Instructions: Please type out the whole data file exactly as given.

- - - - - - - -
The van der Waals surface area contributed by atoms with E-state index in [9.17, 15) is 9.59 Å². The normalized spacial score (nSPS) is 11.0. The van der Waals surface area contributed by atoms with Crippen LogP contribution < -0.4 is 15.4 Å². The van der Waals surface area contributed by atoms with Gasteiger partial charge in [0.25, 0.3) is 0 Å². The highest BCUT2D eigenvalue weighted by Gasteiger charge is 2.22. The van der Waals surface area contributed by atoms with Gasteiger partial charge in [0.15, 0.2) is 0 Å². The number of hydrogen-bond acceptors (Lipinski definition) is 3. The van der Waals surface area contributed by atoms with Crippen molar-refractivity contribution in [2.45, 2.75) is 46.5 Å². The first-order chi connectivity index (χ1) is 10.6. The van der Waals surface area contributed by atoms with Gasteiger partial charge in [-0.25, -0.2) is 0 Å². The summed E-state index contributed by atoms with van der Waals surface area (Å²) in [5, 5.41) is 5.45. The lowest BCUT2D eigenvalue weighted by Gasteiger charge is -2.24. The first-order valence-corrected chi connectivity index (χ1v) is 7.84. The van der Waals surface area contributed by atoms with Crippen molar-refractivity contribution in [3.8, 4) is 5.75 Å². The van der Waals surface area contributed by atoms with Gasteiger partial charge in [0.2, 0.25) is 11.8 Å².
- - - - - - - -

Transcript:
The van der Waals surface area contributed by atoms with E-state index in [9.17, 15) is 9.59 Å². The normalized spacial score (nSPS) is 11.0. The van der Waals surface area contributed by atoms with Crippen LogP contribution < -0.4 is 15.4 Å². The van der Waals surface area contributed by atoms with Gasteiger partial charge in [0.25, 0.3) is 0 Å². The highest BCUT2D eigenvalue weighted by Gasteiger charge is 2.22. The van der Waals surface area contributed by atoms with Gasteiger partial charge in [0.15, 0.2) is 0 Å². The number of hydrogen-bond acceptors (Lipinski definition) is 3. The van der Waals surface area contributed by atoms with Crippen molar-refractivity contribution in [2.45, 2.75) is 46.5 Å². The first-order chi connectivity index (χ1) is 10.6. The van der Waals surface area contributed by atoms with Gasteiger partial charge in [-0.25, -0.2) is 0 Å². The summed E-state index contributed by atoms with van der Waals surface area (Å²) in [5, 5.41) is 5.45. The lowest BCUT2D eigenvalue weighted by Gasteiger charge is -2.24. The first-order valence-corrected chi connectivity index (χ1v) is 7.84. The van der Waals surface area contributed by atoms with Crippen molar-refractivity contribution in [3.8, 4) is 5.75 Å². The van der Waals surface area contributed by atoms with Gasteiger partial charge in [0.2, 0.25) is 11.8 Å².